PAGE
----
Don’t get me wrong. All of these are good to do, but I’ve found over the years that defining myself even by worthy activities has led to shame—why didn’t you do them better, you dolt?—judgmentalism—why didn’t you do more?— anxiety—am I going to be able to find time to do everything I want to do today?—all leading to a solipsistic preoccupation with self.

On the other hand, the few times that I’ve been able to focus more on being than doing, I find myself more grateful, more aware of grace in my life. I still don’t understand what I think of as the Great Mystery, but I’ve lived long enough to have experienced it.

I know that. My ego, however, doesn’t. And doesn’t want to. My ego says this “Let go and let God” stuff is weakness. “Stop doing and you’ll die!” it tells me.

Well, guess what? I’m going to die anyway. And maybe the real lesson of my diminishments is to remind me—more and more often these days—of that fact, and that I need to spend what time I have left being open to recognizing grace and being grateful for the joys I’ve experienced, most of which—Mary Lee, her children, my daughter, my grandchildren, my parents and siblings, music, Nature—I’ve received regardless, even in spite of, anything I ever did.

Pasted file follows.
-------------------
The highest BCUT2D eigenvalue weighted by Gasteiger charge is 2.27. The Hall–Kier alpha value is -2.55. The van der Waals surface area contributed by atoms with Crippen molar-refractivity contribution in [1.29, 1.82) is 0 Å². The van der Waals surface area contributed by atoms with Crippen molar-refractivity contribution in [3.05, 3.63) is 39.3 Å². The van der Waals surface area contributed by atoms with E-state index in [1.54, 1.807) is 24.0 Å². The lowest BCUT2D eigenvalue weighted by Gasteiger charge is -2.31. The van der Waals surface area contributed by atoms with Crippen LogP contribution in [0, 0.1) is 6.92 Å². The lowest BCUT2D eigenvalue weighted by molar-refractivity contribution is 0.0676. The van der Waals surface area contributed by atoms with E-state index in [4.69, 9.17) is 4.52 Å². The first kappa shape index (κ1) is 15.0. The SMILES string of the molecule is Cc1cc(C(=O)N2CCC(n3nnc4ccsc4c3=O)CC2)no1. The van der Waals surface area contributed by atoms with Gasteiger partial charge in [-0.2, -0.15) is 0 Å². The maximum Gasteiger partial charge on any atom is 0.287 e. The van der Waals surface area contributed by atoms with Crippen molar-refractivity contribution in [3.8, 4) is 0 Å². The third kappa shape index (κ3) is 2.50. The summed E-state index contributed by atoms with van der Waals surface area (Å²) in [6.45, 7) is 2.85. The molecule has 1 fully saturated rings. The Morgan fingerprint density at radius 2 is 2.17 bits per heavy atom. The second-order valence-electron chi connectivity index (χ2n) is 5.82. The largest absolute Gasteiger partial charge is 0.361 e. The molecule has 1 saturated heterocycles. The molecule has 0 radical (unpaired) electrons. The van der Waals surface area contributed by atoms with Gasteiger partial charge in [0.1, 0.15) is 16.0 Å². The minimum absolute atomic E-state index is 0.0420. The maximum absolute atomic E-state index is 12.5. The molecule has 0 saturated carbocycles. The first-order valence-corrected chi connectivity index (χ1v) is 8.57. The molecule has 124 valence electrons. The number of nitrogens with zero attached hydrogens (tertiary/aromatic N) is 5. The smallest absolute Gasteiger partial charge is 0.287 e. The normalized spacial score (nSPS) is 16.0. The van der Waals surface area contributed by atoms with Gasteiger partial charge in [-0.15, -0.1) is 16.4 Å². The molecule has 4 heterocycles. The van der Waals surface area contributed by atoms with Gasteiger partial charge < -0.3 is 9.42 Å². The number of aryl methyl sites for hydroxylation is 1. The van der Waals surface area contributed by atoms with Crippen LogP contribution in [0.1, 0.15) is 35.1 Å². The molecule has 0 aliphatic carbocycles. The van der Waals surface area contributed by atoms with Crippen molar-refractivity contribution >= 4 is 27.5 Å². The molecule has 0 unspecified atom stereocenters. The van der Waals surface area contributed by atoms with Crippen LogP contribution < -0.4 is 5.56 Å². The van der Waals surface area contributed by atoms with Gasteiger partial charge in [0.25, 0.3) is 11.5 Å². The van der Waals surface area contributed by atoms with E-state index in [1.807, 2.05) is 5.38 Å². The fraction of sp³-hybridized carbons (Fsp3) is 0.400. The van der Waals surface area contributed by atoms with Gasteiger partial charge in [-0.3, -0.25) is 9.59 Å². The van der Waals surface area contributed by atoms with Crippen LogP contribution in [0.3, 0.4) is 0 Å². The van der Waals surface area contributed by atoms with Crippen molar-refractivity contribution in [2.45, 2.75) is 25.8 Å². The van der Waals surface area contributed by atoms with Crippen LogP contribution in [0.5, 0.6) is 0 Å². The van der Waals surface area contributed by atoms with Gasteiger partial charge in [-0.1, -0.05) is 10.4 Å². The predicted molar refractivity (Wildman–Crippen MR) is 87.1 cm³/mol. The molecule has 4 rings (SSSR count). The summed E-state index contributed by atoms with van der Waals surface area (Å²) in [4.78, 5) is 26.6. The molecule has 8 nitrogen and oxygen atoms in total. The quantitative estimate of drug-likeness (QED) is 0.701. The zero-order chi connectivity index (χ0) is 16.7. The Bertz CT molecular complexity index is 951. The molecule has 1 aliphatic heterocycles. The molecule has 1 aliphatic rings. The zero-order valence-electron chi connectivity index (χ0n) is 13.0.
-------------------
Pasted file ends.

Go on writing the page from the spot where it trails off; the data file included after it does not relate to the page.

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My diminishments point out the need to surrender to my Higher Power/Great Mystery/God/Whatever while I’m still able. I’m struggling, but this week I’ve started to ask myself in the morning, “What do I get to do today?” Maybe it’s just semantics, but I’ve found the change helpful. Also helpful is remembering I’m making a pilgrimage, not a hundred-yard-dash. As Richard Rohr writes: “The surrender of faith does not happen in one moment, but is an extended journey, a trust walk, a gradual letting go, unlearning, and handing over.”

I’ve got time. I’m not that diminished yet.

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Up the Hill

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Via Dolorosa, Jerusalem

“I lift up my eyes to the hills…”—Psalm 121:1